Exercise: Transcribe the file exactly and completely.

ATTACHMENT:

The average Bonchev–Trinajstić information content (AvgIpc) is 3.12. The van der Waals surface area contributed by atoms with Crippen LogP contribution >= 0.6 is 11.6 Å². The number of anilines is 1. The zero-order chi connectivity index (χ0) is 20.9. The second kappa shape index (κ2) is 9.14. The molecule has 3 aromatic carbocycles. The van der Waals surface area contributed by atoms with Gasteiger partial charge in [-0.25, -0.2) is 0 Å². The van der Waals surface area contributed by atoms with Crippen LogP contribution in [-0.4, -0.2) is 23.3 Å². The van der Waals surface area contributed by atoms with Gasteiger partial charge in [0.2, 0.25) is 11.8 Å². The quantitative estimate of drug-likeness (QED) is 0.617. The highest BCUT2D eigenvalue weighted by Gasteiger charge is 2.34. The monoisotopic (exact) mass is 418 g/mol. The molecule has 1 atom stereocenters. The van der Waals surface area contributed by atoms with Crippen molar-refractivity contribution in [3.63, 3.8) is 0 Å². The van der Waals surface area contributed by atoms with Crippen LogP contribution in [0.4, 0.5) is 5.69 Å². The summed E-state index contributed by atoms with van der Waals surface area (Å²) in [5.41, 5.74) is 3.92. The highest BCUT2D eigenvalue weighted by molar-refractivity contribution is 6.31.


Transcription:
The average Bonchev–Trinajstić information content (AvgIpc) is 3.12. The van der Waals surface area contributed by atoms with Crippen LogP contribution >= 0.6 is 11.6 Å². The number of anilines is 1. The zero-order chi connectivity index (χ0) is 20.9. The second kappa shape index (κ2) is 9.14. The molecule has 3 aromatic carbocycles. The van der Waals surface area contributed by atoms with Gasteiger partial charge in [-0.25, -0.2) is 0 Å². The van der Waals surface area contributed by atoms with Crippen LogP contribution in [-0.4, -0.2) is 23.3 Å². The van der Waals surface area contributed by atoms with Gasteiger partial charge in [0.2, 0.25) is 11.8 Å². The quantitative estimate of drug-likeness (QED) is 0.617. The highest BCUT2D eigenvalue weighted by Gasteiger charge is 2.34. The monoisotopic (exact) mass is 418 g/mol. The molecule has 1 atom stereocenters. The van der Waals surface area contributed by atoms with Crippen molar-refractivity contribution in [3.63, 3.8) is 0 Å². The van der Waals surface area contributed by atoms with Crippen LogP contribution in [0.4, 0.5) is 5.69 Å². The summed E-state index contributed by atoms with van der Waals surface area (Å²) in [5.41, 5.74) is 3.92. The highest BCUT2D eigenvalue weighted by molar-refractivity contribution is 6.31.